What is an aged care bond?
When an elderly person enters into an aged care residential facility (ACRF) they may be asked to pay an aged care bond or Accommodation Payment. This is sometimes also called a RAD, which is short for Refundable Accommodation Deposit. It is colloquially called a bond. The amount the resident pays depends on the ACRF; the price is set by the ACRF and is usually a function of the location, the room size and type and the state of the ACRF. Think of a bond as the capital cost of entry into aged care – like paying for a house. In addition to paying a bond, the resident will also have to pay daily costs of living and care. To find out more about those daily costs of living, see our earlier articles.
Also you will need to know about placement, so go and read our post “What is aged care placement?”
If a resident has very few assets, they may not be required to pay a bond. Our most recent article explains more about that.
When and how does an aged care bond have to be paid?
The resident does not have to have ready cash to pay the Accommodation Payment on the day they move into care. Read on to understand what happens if they do not have the ready cash.
The Accommodation Payment can be paid wholly or partly in cash. The amount that is paid in cash is called a RAD. The ACRF gets to keep the income from the RAD whilst it holds the RAD.
Interest is payable on any amount of the Accommodation Payment that is not paid as cash from the date the resident moves in permanently usually at the rate fixed by the Government. At the moment that rate is 5.76% per annum. That rate is reviewed every quarter. The amount paid as interest is called a Daily Accommodation Payment (DAP) and is calculated by multiplying the outstanding amount of the Accommodation Payment by the current interest rate and dividing by 365 (or 366 in a leap year).
Selling Your Home To Pay The Full RAD
Quite often, a resident will move into care without having the ready cash and needs to sell the home to pay the full RAD. They might have a bit of cash to contribute to a RAD whilst the home is being sold. In that case, the resident would pay interest on the outstanding amount until the sale of his home settles and he can pay the balance of the Accommodation Payment as a RAD.
Here is an example. George has moved into an ACRF and has agreed an Accommodation Payment of $500,000 for his room. He has $200,000 in available cash but needs to sell his house to pay the whole of the Accommodation Payment as a RAD. He decides to pay $150,000 as a RAD straight away so he can keep some money to pay other expenses such as getting the home ready for sale and selling the home. So, until he receives the money from the sale of his home, he will pay $55.08 per day DAP ($350,000 x 5.76% /366). Once the sale of his home settles and he receives the proceeds, he will pay the remaining $350,000 as a RAD, and he will not have to pay any more DAP.
Finally, the resident has 28 days after moving in to decide how he or she wishes to pay the Accommodation Payment. Once a decision is made on how the resident would like to pay the Accommodation Payment, he or she then has 6 months to pay the agreed RAD. The RAD can be topped up to the full amount of the Accommodation Payment at any time, even outside that 6 months.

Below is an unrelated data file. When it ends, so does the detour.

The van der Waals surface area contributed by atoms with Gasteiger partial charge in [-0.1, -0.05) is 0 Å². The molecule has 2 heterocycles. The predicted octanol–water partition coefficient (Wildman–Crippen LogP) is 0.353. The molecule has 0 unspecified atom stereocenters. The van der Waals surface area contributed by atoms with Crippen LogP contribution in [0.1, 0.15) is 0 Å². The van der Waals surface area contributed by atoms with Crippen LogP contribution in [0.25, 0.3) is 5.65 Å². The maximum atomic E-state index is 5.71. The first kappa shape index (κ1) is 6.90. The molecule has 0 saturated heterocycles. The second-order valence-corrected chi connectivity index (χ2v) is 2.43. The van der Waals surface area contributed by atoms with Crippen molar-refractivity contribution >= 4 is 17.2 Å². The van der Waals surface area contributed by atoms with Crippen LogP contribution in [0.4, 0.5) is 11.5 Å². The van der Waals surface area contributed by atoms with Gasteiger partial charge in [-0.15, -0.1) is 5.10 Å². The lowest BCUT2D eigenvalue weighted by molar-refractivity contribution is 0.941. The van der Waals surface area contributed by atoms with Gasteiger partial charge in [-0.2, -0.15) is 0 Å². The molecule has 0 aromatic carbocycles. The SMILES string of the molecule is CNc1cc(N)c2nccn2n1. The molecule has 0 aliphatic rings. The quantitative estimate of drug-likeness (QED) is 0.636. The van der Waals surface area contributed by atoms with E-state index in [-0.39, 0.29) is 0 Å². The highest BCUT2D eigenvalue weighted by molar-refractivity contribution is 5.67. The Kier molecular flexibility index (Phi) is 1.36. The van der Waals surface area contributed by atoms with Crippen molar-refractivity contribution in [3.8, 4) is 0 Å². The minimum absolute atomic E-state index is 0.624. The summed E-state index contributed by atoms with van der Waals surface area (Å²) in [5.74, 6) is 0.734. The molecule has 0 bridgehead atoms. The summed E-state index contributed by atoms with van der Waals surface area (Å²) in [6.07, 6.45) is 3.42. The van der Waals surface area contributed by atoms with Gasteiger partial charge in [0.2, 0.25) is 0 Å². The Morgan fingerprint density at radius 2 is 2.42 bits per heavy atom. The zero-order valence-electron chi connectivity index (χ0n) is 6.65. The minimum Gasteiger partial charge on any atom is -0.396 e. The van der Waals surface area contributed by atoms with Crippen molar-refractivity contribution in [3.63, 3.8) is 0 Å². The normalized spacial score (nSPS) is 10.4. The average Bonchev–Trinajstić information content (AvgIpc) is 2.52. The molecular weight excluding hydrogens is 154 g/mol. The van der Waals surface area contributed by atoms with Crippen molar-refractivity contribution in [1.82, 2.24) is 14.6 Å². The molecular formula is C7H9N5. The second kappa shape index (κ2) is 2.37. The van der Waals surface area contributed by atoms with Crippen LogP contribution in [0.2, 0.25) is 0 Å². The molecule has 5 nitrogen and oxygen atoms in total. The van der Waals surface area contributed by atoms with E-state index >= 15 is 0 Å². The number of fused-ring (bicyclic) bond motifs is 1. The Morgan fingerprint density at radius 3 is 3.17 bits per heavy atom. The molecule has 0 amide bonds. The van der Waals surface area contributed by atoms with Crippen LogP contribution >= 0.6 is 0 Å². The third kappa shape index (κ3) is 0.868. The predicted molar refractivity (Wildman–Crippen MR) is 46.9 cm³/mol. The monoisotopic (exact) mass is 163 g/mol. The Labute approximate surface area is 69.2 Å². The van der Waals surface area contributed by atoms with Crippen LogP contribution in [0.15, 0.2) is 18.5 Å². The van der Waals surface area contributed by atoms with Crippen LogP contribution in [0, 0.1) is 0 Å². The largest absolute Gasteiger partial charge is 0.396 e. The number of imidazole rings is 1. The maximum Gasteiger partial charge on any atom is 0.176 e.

Is the bond guaranteed?
Yes the RAD paid to an ACRF is guaranteed by the Federal Government and, in most cases, the resident or his estate will receive the whole amount back. The amounts that are deducted are unpaid fees and charges and, in some cases, ACRF’s charge a refurbishment fee which they deduct from the RAD. Make sure that the facility you are paying a RAD to is an ACRF. There have been instances where a facility has taken a bond but that facility is not an ACRF which means that the bond is not guaranteed. You can check on the myagedcare website or ask the facility if you can see its certificate stating that it is an ACRF.
What does the ACRF do with the bond?
Under the relevant legislation, the ACRF is only allowed to use the RAD for limited purposes, including capital expenditure, or invest the RAD in approved investments. The ACRF must comply with mandated prudential standards when investing RADs. The ACRF keeps the income earned on those investments. A resident is entitled to receive information from the ACRF about its RADs, including copies of the audited accounts on request.
When does the bond get returned?
The RAD is returned within 14 days of:
- the resident leaving the ACRF; or
- if the resident has passed away, a copy of probate being provided to the ACRF. In very few cases, usually only if the RAD is relatively small, the ACRF may not require probate. Probate can take quite a while to obtain and the ACRF will continue to keep the income on that RAD in the meantime.
If the ACRF does not meet these timeframes, it has to pay interest to the resident or his or her estate on the amount of the RAD at the rate fixed by the Government. That rate is currently 3.75% per annum and is reviewed quarterly.
If you require further information or need assistance, contact us on 1800 744 676 or at email@example.com.
Until next time
Sara and Margaret